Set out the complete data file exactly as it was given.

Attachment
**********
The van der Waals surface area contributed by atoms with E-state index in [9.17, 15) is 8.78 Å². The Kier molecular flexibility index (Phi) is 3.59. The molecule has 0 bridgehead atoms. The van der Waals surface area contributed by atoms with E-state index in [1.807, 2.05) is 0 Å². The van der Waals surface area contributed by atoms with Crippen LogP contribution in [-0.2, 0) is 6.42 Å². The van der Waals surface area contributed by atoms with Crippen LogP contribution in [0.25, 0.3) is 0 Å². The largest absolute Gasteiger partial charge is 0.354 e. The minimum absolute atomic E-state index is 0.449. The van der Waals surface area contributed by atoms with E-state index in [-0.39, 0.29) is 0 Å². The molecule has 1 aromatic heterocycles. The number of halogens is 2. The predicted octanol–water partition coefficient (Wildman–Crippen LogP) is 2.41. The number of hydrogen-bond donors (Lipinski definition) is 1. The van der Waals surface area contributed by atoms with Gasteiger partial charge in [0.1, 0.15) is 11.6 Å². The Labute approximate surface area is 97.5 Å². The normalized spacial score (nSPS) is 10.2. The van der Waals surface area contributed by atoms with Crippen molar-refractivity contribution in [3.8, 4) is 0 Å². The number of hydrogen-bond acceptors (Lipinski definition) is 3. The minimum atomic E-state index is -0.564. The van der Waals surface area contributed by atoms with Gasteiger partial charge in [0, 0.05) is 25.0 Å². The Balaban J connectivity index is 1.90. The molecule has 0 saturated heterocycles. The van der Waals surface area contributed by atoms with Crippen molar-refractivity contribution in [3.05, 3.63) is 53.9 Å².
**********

The van der Waals surface area contributed by atoms with E-state index in [9.17, 15) is 8.78 Å². The Kier molecular flexibility index (Phi) is 3.59. The molecule has 0 bridgehead atoms. The van der Waals surface area contributed by atoms with E-state index in [1.807, 2.05) is 0 Å². The van der Waals surface area contributed by atoms with Crippen LogP contribution in [-0.2, 0) is 6.42 Å². The van der Waals surface area contributed by atoms with Crippen LogP contribution in [0.25, 0.3) is 0 Å². The largest absolute Gasteiger partial charge is 0.354 e. The minimum absolute atomic E-state index is 0.449. The van der Waals surface area contributed by atoms with E-state index in [-0.39, 0.29) is 0 Å². The molecule has 1 aromatic heterocycles. The number of halogens is 2. The predicted octanol–water partition coefficient (Wildman–Crippen LogP) is 2.41. The number of hydrogen-bond donors (Lipinski definition) is 1. The van der Waals surface area contributed by atoms with Gasteiger partial charge in [0.1, 0.15) is 11.6 Å². The Labute approximate surface area is 97.5 Å². The normalized spacial score (nSPS) is 10.2. The van der Waals surface area contributed by atoms with Crippen molar-refractivity contribution in [3.8, 4) is 0 Å². The number of hydrogen-bond acceptors (Lipinski definition) is 3. The minimum atomic E-state index is -0.564. The van der Waals surface area contributed by atoms with Gasteiger partial charge in [0, 0.05) is 25.0 Å². The Balaban J connectivity index is 1.90. The molecule has 0 saturated heterocycles. The van der Waals surface area contributed by atoms with Crippen molar-refractivity contribution in [3.05, 3.63) is 53.9 Å².